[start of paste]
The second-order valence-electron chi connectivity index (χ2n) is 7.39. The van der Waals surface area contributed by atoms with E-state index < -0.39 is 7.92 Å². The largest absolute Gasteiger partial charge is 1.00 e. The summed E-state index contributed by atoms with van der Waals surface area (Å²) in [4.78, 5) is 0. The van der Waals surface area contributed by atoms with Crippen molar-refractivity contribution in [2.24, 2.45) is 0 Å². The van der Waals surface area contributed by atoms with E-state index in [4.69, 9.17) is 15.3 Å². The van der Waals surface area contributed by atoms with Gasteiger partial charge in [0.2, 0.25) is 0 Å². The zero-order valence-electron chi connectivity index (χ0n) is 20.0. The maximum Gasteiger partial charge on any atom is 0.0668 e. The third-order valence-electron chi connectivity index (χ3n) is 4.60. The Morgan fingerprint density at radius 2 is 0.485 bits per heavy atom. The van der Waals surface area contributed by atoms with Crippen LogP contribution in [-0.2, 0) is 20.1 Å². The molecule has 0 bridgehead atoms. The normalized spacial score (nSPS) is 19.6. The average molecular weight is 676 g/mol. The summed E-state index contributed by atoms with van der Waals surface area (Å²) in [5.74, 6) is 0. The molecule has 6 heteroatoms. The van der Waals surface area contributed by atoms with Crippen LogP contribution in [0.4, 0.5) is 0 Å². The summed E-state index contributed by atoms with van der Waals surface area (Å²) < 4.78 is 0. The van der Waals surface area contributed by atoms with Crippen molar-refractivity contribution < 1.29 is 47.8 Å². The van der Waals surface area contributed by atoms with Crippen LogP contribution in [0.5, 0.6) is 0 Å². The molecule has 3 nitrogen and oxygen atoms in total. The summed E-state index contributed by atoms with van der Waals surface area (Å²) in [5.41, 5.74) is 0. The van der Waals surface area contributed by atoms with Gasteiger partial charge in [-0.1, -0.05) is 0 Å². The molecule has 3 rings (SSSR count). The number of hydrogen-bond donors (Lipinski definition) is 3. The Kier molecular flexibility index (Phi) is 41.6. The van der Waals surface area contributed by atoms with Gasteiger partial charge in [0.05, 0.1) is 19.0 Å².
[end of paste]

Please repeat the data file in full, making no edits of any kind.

The second-order valence-electron chi connectivity index (χ2n) is 7.39. The van der Waals surface area contributed by atoms with E-state index < -0.39 is 7.92 Å². The largest absolute Gasteiger partial charge is 1.00 e. The summed E-state index contributed by atoms with van der Waals surface area (Å²) in [4.78, 5) is 0. The van der Waals surface area contributed by atoms with Crippen molar-refractivity contribution in [2.24, 2.45) is 0 Å². The van der Waals surface area contributed by atoms with E-state index in [4.69, 9.17) is 15.3 Å². The van der Waals surface area contributed by atoms with Gasteiger partial charge in [0.2, 0.25) is 0 Å². The zero-order valence-electron chi connectivity index (χ0n) is 20.0. The maximum Gasteiger partial charge on any atom is 0.0668 e. The third-order valence-electron chi connectivity index (χ3n) is 4.60. The Morgan fingerprint density at radius 2 is 0.485 bits per heavy atom. The van der Waals surface area contributed by atoms with Crippen LogP contribution in [-0.2, 0) is 20.1 Å². The molecule has 0 bridgehead atoms. The normalized spacial score (nSPS) is 19.6. The average molecular weight is 676 g/mol. The summed E-state index contributed by atoms with van der Waals surface area (Å²) in [5.74, 6) is 0. The molecule has 6 heteroatoms. The van der Waals surface area contributed by atoms with Crippen LogP contribution in [0.4, 0.5) is 0 Å². The summed E-state index contributed by atoms with van der Waals surface area (Å²) < 4.78 is 0. The van der Waals surface area contributed by atoms with Crippen molar-refractivity contribution < 1.29 is 47.8 Å². The van der Waals surface area contributed by atoms with Crippen LogP contribution in [0.5, 0.6) is 0 Å². The molecule has 3 nitrogen and oxygen atoms in total. The summed E-state index contributed by atoms with van der Waals surface area (Å²) in [5.41, 5.74) is 0. The van der Waals surface area contributed by atoms with Gasteiger partial charge in [-0.1, -0.05) is 0 Å². The molecule has 3 rings (SSSR count). The number of hydrogen-bond donors (Lipinski definition) is 3. The Kier molecular flexibility index (Phi) is 41.6. The van der Waals surface area contributed by atoms with Gasteiger partial charge in [0.05, 0.1) is 19.0 Å².